DNC Dispatch: Occupy Charlotte Has Encampment
It is nicknamed “Banktown.” The city is considered to be the No.2 banking capital of America. The city is Charlotte, North Carolina, and it is where the 2012 Democratic National Convention is being held.
The setting is appropriate when you consider how much of a return banks and financial institutions have gotten from President Barack Obama’s administration for donating to the campaign of hope and change in 2008. In retrospect, a banker might ask if that message was for executives and senior businessmen, who were afraid they would be investigated and prosecuted for contributing to the collapse of the economy. Which is why it is not surprising that there is likely to be a sizable number of Occupy protesters here during the convention to protest Obama and the Democratic Party.
I walked through downtown this morning to Marshall Park where Occupy Charlotte—and presumably other Occupy groups—should be during the next days. Though the camp is within the event security zone for the DNC, occupiers in Charlotte apparently negotiated some kind of an understanding or agreement with police in the city. They were allowed to stay overnight on Friday and hope to be there through the duration of the convention.
The park has a pleasant quality to it, with a walkway winding through. There are a couple bridges, a pond and a fountain nearby. It is nearby a Martin Luther King Jr. statue.
There were twenty to thirty people around at 10:30 am in the morning. I had sip n’ go water bottles from Firedoglake’s Occupy Supply campaign to hand out. I talked to a few occupiers about Firedoglake’s advocacy in support of Occupy and how the organization had made it possible for people to donate to groups so the protesting and occupying would continue.
Each person was appreciative. I had just over twenty water bottles and left them at the site.
An occupier tells me buses of people are coming. He expects five hundred people.
I ask about police and how everything was overnight. There was a patrol car monitoring, but other than that, no major presence of police yet. (I’d expect this to change. The camp is likely to be swarming with the hundreds if not thousands of police here in the city for the convention. It is where the “potential threats”—anarchists or activists—will be. (Anarchist or activist is an interchangeable term to a number of police officers.)
On the way over to Marshall Park, I walk by the stage Fox News is setting up for the convention. Immediately, I notice the stage could not have been built in a better location because it is right outside the NASCAR Hall of Fame.
I am able to walk to the Time Warner Cable Center where the convention is to be held. The security presence is not yet heavy (of course, because the convention does not begin until Monday). Press trailers are on a block across the street from the arena.
The arena is adorned with Obama 2012 campaign banners.
The words “Be Heard” should appear on the side of the convention center with a disclaimer. The people who will be heard are the ones who donate to the Democratic Party and accede to the party line by checking their expectations at the door. They won’t be worried about what the Obama administration did not do or how vacuous sounding the party’s platform or agenda might be going forward. They will be putting more emphasis on the Republican Party and their presidential nominee, Mitt Romney, who means to give American capitalism a shot of steroids and go after what’s left of the public sector if elected. Meanwhile, those here with a message for President Obama and the Democrats will be trying to be heard a distance away from the center but just close enough that a police chief could say they are within sight and sound of the convention center.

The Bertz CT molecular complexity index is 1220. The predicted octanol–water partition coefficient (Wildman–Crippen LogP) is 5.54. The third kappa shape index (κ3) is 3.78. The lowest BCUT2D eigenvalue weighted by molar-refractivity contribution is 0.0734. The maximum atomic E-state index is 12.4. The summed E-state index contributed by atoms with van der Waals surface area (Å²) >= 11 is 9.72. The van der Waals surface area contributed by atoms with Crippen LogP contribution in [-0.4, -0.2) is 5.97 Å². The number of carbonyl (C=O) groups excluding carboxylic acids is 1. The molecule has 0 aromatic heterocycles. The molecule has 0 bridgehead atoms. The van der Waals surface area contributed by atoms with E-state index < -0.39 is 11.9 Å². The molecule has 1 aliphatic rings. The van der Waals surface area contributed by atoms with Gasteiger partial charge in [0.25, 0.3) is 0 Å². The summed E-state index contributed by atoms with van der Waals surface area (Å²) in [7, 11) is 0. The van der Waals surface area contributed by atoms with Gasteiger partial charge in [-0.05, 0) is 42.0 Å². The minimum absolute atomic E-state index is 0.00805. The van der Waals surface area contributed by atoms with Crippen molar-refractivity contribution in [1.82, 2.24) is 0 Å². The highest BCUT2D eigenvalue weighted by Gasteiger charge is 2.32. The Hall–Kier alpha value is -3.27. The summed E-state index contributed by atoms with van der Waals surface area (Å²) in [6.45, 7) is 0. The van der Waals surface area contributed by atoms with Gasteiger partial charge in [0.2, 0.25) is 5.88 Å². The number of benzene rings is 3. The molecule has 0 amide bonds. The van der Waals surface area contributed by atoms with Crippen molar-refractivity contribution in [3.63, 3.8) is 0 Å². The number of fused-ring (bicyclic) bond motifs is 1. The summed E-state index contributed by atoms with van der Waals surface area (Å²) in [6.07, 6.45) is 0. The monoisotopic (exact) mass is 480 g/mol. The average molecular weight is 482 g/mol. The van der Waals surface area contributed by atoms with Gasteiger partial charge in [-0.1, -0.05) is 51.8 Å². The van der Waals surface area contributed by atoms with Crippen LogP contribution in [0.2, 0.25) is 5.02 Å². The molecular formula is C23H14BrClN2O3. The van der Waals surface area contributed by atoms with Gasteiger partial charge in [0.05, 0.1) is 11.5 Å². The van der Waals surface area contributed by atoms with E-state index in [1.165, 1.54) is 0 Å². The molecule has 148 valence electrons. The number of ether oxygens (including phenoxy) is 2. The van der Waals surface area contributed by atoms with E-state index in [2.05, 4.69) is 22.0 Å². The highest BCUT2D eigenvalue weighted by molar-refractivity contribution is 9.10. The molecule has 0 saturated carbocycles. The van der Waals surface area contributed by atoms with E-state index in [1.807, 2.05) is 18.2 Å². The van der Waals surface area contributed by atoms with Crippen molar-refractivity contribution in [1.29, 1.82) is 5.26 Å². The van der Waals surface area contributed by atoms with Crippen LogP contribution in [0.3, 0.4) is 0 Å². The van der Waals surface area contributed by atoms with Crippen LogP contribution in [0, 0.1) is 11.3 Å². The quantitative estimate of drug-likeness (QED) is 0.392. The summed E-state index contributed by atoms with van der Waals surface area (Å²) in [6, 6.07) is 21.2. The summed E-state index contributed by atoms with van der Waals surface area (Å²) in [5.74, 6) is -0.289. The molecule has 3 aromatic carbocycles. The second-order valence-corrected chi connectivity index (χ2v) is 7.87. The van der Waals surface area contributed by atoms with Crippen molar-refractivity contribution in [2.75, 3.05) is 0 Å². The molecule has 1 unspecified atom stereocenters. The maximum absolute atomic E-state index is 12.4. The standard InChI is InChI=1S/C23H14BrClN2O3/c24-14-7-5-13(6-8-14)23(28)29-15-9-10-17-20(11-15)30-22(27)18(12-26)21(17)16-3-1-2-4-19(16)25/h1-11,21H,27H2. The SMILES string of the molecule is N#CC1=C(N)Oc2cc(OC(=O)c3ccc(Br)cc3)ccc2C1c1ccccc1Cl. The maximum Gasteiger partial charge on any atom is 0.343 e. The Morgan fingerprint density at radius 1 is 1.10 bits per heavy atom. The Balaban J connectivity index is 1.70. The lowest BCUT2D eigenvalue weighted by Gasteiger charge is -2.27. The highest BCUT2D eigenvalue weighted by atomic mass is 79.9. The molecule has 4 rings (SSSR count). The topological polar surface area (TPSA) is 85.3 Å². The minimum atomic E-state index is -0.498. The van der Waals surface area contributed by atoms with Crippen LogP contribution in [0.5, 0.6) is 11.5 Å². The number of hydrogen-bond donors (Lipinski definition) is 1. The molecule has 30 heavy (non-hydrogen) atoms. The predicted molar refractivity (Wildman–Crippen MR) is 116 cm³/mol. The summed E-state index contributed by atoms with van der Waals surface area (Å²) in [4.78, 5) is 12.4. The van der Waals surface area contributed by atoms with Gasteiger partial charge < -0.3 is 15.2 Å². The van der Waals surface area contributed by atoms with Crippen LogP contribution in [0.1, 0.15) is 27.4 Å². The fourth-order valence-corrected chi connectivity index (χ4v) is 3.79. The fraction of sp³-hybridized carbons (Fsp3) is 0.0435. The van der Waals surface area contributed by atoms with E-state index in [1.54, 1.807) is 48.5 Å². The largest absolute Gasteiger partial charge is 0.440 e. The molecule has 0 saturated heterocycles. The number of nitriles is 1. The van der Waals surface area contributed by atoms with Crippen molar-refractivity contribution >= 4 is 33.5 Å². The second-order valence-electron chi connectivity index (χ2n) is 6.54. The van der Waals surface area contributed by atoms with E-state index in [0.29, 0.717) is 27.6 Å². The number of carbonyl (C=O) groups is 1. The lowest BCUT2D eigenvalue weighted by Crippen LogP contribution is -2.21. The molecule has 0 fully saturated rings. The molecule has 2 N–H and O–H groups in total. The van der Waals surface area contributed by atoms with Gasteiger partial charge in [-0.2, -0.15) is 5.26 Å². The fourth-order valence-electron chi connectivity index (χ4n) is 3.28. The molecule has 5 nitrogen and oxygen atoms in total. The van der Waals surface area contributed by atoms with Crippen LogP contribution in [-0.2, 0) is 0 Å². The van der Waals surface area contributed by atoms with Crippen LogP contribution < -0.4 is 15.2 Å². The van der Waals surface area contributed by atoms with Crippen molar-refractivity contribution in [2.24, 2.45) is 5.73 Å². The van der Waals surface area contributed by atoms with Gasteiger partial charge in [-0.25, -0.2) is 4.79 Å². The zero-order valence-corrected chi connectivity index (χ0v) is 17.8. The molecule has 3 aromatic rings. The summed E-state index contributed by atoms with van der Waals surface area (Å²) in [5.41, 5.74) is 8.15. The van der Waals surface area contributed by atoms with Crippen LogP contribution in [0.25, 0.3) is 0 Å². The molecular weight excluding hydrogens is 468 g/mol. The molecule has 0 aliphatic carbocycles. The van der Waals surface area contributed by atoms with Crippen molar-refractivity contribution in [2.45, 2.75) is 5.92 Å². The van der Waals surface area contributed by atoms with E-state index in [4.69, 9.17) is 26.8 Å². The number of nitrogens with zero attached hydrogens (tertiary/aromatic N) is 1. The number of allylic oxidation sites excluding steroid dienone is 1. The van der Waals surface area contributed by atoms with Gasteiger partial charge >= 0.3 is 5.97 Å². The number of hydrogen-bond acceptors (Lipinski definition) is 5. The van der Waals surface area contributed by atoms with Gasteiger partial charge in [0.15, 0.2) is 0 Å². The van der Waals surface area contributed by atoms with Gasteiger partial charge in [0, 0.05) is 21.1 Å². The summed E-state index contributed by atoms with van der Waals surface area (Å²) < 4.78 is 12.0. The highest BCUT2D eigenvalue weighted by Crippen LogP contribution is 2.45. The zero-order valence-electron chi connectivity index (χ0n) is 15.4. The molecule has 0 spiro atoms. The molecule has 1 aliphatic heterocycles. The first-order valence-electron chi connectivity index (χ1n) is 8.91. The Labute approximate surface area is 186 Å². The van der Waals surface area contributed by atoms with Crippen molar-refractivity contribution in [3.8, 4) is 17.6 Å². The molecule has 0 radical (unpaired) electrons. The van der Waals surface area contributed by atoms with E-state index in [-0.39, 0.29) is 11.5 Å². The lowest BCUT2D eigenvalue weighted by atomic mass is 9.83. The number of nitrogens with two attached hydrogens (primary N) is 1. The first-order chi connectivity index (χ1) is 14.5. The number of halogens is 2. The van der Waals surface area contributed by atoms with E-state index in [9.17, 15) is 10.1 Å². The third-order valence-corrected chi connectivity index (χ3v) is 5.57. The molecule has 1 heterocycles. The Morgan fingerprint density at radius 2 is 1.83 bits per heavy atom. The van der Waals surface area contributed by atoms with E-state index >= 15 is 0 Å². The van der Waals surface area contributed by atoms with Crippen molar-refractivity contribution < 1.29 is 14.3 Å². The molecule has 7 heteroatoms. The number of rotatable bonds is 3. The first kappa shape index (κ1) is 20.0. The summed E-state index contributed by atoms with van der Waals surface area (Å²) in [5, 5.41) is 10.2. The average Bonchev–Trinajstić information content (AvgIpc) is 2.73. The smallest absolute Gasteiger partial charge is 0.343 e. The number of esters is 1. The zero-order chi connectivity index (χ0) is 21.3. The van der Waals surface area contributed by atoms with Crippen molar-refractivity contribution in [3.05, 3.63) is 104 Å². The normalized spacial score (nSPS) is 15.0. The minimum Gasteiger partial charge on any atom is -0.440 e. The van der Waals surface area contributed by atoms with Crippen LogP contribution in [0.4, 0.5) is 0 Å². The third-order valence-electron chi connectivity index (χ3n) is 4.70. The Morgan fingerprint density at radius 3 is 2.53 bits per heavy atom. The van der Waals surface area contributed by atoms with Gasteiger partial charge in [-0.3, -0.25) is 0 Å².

Though politicians of America and party operatives in attendance don’t know it, this is and should be the message of the convention. It is an at first glance meaningless sign that can be found on gates put up around buildings like the Wells Fargo buildings near the DNC.
Our republic, particularly its political process, is now a chain of private events with restricted access. And it has a history of people fighting against restrictions for access to the club that is only allowed into these private events.
A security regime for during the convention is making some headlines. It went into effect Saturday. It is now possible for the police to arrest or detain a person for having “water bottles, hair spray, socks or magic markers” under sweeping security rules enacted ahead of the Democratic National Convention.
An infographic from Free Press shows more on what not to bring (and also what was not allowed during the 2012 RNC convention in Tampa).
The restrictions are an example of another power police can use when targeting any protester or journalist they do not want coming closer or nearer to the convention. If they see you are up to no good, by engaging in dissent or practicing investigative journalism, an officer engaged in security can ask to see your bag and cite you for having one of these items.
There’s even, according to a local news network, a section in this regime that bans “a container or object of sufficient weight to be used as a projectile” could be interpreted to include almost anything, from an apple to an iPhone. And, like the anti-protest ordinances passed in Chicago ahead of the NATO summit, these rules stay on the books after Obama 2012 fest has come and gone.